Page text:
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Title: The police response to domestic violence : risk, discretion, and the context of coercive control
Author: Myhill, Andy
ISNI:       0000 0004 7224 600X
Awarding Body: City, University of London
Current Institution: City, University of London
Date of Award: 2018
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This thesis examines the issue of police response to domestic violence. It advances theory on this topic by applying the concept of coercive control to better understand the risk profile of domestic violence that comes to the attention of the police, and police officers’ use of discretion when identifying, recording and responding to domestic violence incidents. The research questions for the thesis are:(1) Can cases of coercive control be identified in national population surveys, and, if so, to what extent is coercive control gendered and more harmful than other forms of domestic violence?, (2) Is coercive control the most common form of domestic violence reported to the police?, (3) What degree of discretion do officers exercise when responding to cases of domestic violence?, and (4) What factors influence police officers’ responses at the scene of incidents of domestic violence? The thesis is structured around four published journal papers. Paper 1 uses national population survey data to show that coercive control is experienced primarily by women, and is more harmful than other forms of domestic violence. Paper 2 uses data from risk assessments to show that coercive control is the most common form of domestic violence that comes to the attention of the police. Using data from force systems, Paper 3 suggests frontline officers retain considerable discretion in relation to identifying and recording cases of domestic violence. Paper 4 uses in-depth interviews with officers alongside case-files to suggest that while officers are now more aware of policies such as presumptive arrest they are prepared to ignore such policies when they believe an incident is not serious; officers’ conceptions of what is serious were primarily incidents that involved physical violence and injury. I conclude that legislation to criminalise coercive control presents an opportunity to change officers’ conceptions of domestic violence and what constitutes threat and risk. I call for a reconceptualisation of the research agenda on domestic violence to focus initially on observational study in order to understand better the factors that influence police response.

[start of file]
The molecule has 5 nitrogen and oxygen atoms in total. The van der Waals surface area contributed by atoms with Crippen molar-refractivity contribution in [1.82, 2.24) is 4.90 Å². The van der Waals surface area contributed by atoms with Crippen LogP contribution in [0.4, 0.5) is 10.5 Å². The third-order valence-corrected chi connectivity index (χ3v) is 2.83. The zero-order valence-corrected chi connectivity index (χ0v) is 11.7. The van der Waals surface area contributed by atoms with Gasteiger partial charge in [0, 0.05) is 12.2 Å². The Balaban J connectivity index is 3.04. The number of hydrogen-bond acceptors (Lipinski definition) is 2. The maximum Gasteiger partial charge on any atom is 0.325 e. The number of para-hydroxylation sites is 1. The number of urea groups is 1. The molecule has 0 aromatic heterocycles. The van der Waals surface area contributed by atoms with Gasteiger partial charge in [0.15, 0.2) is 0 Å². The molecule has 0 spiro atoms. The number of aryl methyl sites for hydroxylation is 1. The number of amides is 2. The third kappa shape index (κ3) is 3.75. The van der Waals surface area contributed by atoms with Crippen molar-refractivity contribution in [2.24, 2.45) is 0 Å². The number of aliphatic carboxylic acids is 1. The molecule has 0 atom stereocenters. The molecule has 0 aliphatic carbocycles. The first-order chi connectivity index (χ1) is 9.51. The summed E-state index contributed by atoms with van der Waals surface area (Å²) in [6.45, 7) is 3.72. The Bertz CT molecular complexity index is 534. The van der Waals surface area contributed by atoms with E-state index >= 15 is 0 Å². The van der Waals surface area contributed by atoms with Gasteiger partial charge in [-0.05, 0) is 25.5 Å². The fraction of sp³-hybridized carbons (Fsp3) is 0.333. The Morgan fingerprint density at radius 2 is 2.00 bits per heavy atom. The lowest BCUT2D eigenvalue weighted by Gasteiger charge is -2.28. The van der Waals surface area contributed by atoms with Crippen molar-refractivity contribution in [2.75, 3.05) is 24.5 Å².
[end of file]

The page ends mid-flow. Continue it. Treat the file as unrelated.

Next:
Supervisor: Not available Sponsor: Not available
Qualification Name: Thesis (Ph.D.) Qualification Level: Doctoral
EThOS ID:  DOI: Not available
Keywords: HM Sociology ; HQ The family. Marriage. Woman ; HV Social pathology. Social and public welfare